If OCR as a sport is considered to be a “competitive bodily practice”, you can argue that an OCR championships event should only include the elite – the best of the best. If OCR is to be considered as an event (business), you can argue that it should include a large number of participants.
Instead of blaming any organisation of making a course too difficult (or easy) or accusing athletes of not training hard enough or correctly, other questions must be asked, namely “What is OCR?” Followed by “should any championship ever include thousands of athletes?"
Why was there such an “identity crisis amongst some athletes” of the OCREC2018?
There are large groups of OCR Championship participants, identify themselves as “elite athletes”, “competitive athletes” or “pro-athletes” within the field of OCR on social media. In sports psychology, most competitive people look forward to be able to be a part of a European/World Championship as competitive athletes not as a “mass athlete or amateur.” The various OCR Championships somewhat confirm that status by using the same terminology as a part of their business model.
It is fair to say that there are “high performance OCR athletes” despite amateur status in the field of OCR. It is, however, naïve to pretend that there are actually 3000 “elite/pro- athletes” in Europe. The concept of being a “pro/elite athlete” has been watered down to suit commercial OCR events. From a traditional perspective of elite sports the term “elite/pro athlete” should be distinguished from mass OCR events (which all OCR Championships are at present).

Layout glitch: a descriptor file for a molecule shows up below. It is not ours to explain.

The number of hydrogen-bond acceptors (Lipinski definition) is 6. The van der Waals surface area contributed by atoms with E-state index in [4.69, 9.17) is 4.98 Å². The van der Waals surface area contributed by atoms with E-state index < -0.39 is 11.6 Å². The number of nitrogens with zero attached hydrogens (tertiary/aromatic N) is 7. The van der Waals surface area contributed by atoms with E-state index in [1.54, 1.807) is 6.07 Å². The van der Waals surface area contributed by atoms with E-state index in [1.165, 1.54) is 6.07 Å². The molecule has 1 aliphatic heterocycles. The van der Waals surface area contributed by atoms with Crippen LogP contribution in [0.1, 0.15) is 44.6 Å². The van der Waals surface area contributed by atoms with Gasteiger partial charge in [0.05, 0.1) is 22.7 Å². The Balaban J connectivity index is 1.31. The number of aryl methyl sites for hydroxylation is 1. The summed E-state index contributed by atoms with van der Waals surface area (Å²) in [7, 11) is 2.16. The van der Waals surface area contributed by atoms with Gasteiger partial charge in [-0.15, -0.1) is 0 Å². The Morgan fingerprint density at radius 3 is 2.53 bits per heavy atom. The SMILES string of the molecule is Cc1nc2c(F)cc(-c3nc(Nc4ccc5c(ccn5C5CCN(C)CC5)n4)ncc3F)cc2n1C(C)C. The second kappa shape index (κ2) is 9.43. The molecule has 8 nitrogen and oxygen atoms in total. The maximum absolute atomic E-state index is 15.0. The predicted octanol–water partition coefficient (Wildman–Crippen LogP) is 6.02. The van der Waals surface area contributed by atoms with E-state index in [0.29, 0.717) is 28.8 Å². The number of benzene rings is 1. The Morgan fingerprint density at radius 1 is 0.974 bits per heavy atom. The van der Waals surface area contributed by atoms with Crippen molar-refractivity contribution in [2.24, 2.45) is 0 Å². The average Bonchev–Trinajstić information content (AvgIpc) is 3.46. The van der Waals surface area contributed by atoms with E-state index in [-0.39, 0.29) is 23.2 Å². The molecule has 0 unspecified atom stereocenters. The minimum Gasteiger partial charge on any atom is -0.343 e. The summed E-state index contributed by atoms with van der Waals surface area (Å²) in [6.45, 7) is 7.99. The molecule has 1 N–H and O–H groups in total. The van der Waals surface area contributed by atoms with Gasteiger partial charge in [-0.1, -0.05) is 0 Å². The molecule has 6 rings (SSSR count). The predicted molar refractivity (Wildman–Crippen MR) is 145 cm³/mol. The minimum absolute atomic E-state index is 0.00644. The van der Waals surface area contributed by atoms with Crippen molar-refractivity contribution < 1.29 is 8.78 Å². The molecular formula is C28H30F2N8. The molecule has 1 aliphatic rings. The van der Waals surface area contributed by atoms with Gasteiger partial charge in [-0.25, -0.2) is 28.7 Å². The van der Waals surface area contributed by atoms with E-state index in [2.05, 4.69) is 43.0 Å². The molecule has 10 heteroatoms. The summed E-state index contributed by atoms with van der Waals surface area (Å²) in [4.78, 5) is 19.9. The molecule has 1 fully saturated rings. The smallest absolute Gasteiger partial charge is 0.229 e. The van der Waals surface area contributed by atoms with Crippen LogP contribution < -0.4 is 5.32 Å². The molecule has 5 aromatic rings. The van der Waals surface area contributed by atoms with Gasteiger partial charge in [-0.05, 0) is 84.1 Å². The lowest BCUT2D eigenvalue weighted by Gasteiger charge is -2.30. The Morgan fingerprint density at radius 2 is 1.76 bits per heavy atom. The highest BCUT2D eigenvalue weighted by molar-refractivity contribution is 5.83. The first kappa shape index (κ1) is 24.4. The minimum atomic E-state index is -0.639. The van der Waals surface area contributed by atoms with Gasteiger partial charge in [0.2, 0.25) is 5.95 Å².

Elite sport and European/World Championships often imply the highest level of competition. This is where expectation and self-understanding as an athlete clashed at the OCREC2018 Short Course. The OCREC2018 were a high-level competition with an emphasis on technical obstacles, which most debutant athletes were not prepared for (despite the fact that OCREC focus has always been on technical upper body obstacles), because most qualifying races did not mimic that. This raises the question of whether a commercial race organiser should even be a qualifying race for an OCR Championship that has a focus on the sportive parts? Should OCR Championships with a sportive emphasis walk the line and host their own qualifying events in the future to prepare the athletes for what awaits them?
I am personally neutral on the issue of whether or not the OCREC2018 Short Course was “too difficult” or exactly what a championship race should have been, however I believe the internal crises and self-doubt expressed by some athletes of the OCREC2018 Short Course may be the result of the narratives constructed on social media and by existing championship organisers. The idea of being a pro/elite/age group athlete of a championship has worked to define identity as a true athlete, where the participant can be viewed as a hero or “OCR celebrity”, creating happy customers. From that perspective, the OCREC2018 Short Course became a “villain” that threatened some OCR athletes’ self-understanding and moreover, the commercial events business model.